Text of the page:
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Maryam Akmal was a senior policy analyst with the global education team at the Center for Global Development. Her work focuses on the use of data and evidence to inform education policy. She has a particular interest in early grade learning and educational inequity. In a previous role, she did research and policy analysis for the RISE (Research on Improving Systems of Education) program. Prior to CGD, she worked with the Society for Advancement of Education in Pakistan on local education policy issues. Akmal holds a Master in Public Policy from Georgetown University and a BA in Economics from Oberlin College.
Contrary to popular opinion, there is little reliable evidence showing strong links between student achievement and teachers’ formal qualifications. On the other hand, numerous studies document the relationship between teachers’ classroom performance and student learning outcomes. Getting high-level and consistent performance from teachers in the classroom is central to improving delivery of education services. Yet the performance and effectiveness of teachers varies widely across and within education systems—and even within schools.
Could absenteeism be caused by the poor learning taking place in classrooms? After all, with years of schooling without gains in basic foundational skills in reading and math, it is hardly surprising when children struggle to perform. But what would happen if children were taught by their actual learning levels rather than their grade?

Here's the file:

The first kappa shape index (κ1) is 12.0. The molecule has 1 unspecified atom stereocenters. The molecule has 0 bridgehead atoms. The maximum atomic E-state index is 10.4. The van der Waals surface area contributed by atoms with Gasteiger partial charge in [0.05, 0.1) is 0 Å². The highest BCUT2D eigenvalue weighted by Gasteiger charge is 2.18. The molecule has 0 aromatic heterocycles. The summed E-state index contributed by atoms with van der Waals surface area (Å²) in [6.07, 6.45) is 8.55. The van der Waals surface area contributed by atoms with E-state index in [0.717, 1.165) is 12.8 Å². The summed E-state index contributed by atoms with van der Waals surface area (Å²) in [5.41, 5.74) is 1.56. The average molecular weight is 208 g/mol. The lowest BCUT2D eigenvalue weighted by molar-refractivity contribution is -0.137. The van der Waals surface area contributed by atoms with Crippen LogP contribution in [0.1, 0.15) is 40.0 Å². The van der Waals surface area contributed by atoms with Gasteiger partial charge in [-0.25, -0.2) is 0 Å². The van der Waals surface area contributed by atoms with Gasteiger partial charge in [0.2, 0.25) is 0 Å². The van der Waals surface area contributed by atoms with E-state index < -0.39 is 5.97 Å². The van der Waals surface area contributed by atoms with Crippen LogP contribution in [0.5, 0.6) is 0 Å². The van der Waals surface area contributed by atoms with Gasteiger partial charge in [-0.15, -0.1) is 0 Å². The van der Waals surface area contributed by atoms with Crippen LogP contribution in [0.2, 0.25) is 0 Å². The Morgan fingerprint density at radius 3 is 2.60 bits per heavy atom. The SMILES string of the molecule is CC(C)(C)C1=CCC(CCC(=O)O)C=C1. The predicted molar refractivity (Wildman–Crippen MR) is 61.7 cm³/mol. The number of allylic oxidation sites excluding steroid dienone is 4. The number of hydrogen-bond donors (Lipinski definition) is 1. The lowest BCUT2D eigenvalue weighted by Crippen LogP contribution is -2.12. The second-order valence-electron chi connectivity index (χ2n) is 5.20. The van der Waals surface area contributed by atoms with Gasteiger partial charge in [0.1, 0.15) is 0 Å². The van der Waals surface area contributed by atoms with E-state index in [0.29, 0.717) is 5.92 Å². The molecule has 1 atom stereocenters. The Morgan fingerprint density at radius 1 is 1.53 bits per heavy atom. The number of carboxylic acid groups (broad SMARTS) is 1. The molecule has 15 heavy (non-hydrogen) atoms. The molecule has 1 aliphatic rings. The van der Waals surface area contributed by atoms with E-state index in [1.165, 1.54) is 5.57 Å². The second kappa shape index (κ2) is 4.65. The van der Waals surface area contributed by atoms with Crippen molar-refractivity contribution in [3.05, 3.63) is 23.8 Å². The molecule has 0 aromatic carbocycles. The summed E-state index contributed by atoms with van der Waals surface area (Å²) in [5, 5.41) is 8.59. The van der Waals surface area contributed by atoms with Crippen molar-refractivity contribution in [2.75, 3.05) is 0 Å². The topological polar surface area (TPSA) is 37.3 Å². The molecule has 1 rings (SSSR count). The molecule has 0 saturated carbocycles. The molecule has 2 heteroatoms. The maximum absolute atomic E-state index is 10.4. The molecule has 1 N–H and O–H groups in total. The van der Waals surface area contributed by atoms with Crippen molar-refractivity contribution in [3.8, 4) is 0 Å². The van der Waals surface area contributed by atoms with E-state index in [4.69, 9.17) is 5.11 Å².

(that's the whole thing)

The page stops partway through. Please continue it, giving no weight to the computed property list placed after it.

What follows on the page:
Does broadening financial access to large segments of the population pose risks to financial stability? Not necessarily, according to recent remarks by IMF managing director Christine Lagarde. Increasing access to basic financial transactions such as payments does not threaten financial stability, especially when appropriate supervisory and regulatory frameworks are in place. In fact, with the right regulatory supervision, increased access to financial services can result in both micro and macro benefits. Recognizing the macroeconomic and regulatory dimensions of financial inclusion, CGD and the IMF joined forces for a seminar to kick off the IMF Spring Meetings 2016.
Poor regulation is a key obstacle to financial inclusion. An enabling regulatory environment is critical for creating incentives for businesses to offer innovative financial services to the poor, and for underserved customers to take up formal financial services.
School closures in response to COVID-19 are putting girls in developing countries at a substantial risk of gender-based violence, early pregnancy, and dropping out once schools reopen, according to a new survey from CGD.
Even if the education gap between rich and poor kids in the developing world was completely closed, many students still would not be proficient in basic math and reading, according to a new study from the Research on Improving Systems of Education (RISE) Programme.